This step-by-step guide provides instructions for configuring and applying fine-grained password and account lockout policies for different sets of users in Windows Server庐 2008 domains.

In Microsoft庐 Windows庐 2000 and Windows Server 2003 Active Directory domains, you could apply only one password and account lockout policy, which is specified in the domain#39;s Default Domain Policy, to all users in the domain. As a result, if you wanted different password and account lockout settings for different sets of users, you had to either create a password filter or deploy multiple domains. Both options were costly for different

reasons.

In Windows Server 2008, you can use fine-grained password policies to specify multiple password policies and apply different password restrictions and account lockout policies to different sets of users within a single domain.

Requirements and special considerations for fine-grained password and account lockout policies

Domain functional level: The domain functional level must be set to Windows Server 2008 or higher.

Question No: 63 – (Topic 1)

Your company has an Active Directory forest that contains Windows Server 2008 R2 domain controllers and DNS servers. All client computers run Windows XP SP3.

You need to use your client computers to edit domain-based GPOs by using the ADMX files that are stored in the ADMX central store.

What should you do?

  1. Add your account to the Domain Admins group.

  2. Upgrade your client computers to Windows 7.

  3. Install .NET Framework 3.0 on your client computers.

  4. Create a folder on PDC emulator for the domain in the PolicyDefinitions path. Copy the ADMX files to the PolicyDefinitions folder.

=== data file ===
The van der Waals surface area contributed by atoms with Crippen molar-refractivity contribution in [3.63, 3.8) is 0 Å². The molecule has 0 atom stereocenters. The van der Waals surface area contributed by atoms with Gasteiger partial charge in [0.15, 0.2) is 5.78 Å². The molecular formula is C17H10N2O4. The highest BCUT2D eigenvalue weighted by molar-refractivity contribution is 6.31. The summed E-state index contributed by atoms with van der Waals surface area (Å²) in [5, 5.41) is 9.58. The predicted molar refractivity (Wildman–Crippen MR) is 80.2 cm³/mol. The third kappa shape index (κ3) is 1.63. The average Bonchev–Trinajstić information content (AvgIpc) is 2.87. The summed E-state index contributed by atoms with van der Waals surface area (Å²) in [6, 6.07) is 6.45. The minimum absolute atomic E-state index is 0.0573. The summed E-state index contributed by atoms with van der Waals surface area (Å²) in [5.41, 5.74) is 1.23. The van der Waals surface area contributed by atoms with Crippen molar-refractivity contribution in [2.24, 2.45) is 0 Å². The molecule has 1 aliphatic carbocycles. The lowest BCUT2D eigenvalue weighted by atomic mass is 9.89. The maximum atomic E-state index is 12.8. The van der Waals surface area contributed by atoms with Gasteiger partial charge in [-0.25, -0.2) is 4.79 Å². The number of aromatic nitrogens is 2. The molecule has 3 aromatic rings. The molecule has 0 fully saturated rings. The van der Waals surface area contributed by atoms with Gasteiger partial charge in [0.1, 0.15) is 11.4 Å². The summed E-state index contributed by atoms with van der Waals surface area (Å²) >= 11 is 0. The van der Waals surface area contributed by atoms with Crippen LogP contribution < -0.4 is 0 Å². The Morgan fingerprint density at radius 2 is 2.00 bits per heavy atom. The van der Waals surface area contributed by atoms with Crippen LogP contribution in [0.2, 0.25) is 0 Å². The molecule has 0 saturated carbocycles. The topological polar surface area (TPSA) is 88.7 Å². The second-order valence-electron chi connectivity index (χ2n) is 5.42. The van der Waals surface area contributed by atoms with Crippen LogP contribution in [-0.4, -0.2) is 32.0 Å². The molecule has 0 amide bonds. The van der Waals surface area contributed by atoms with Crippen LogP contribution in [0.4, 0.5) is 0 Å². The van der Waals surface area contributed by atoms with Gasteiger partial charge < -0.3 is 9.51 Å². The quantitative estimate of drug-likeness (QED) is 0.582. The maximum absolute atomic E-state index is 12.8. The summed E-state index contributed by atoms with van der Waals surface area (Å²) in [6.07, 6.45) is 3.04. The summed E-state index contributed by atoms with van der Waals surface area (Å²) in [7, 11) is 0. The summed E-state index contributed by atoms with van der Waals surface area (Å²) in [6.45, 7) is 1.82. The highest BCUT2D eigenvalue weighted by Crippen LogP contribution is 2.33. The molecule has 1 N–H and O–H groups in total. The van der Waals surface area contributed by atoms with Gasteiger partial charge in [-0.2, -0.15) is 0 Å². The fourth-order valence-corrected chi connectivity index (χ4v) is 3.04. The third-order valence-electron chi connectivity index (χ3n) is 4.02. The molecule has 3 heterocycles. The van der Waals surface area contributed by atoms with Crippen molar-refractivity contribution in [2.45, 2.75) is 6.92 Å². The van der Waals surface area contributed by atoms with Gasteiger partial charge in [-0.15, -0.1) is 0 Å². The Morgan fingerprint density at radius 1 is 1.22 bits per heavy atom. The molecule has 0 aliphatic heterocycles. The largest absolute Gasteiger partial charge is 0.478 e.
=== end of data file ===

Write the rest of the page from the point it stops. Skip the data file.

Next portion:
Answer: B Explanation:

http://technet.microsoft.com/en-us/library/cc709647(v=ws.10).aspx Managing Group Policy ADMX Files Step-by-Step Guide

Microsoft Windows Vista庐 and Windows Server 2008 introduce a new format for displaying registry-based

policy settings. Registry-based policy settings (located under the Administrative Templates category in the

Group Policy Object Editor) are defined using a standards-based, XML file format known as ADMX files. These

new files replace ADM files, which used their own markup language. The Group Policy tools -Group Policy

Object Editor and Group Policy Management Console-remain largely unchanged. In the majority of situations,

you will not notice the presence of ADMX files during your day-to-day Group Policy administration tasks.

http://blogs.technet.com/b/grouppolicy/archive/2008/12/17/questions-on-admx-in-windows- xp-and-windows2003-

environments.aspx

Questions on ADMX in Windows XP and Windows 2003 environments

We had a question a couple of days ago about the usage of ADMX template formats in Windows XP/Server 2003 environments. Essentially the question was:

“…What’s the supported or recommended way of getting W2k8 ADMX templates applying in a W2k3 domain with or with no W2k8 DCs. What I’ve done in test is, created a central store in the /Sysvol/domain/policies folder on the 2k3 DC (PDC) and created and edited a GPO using GPMC from the W2k8 member server applying to a W2k8 machine and it seems to work just fine. Is this the right way to do it?…”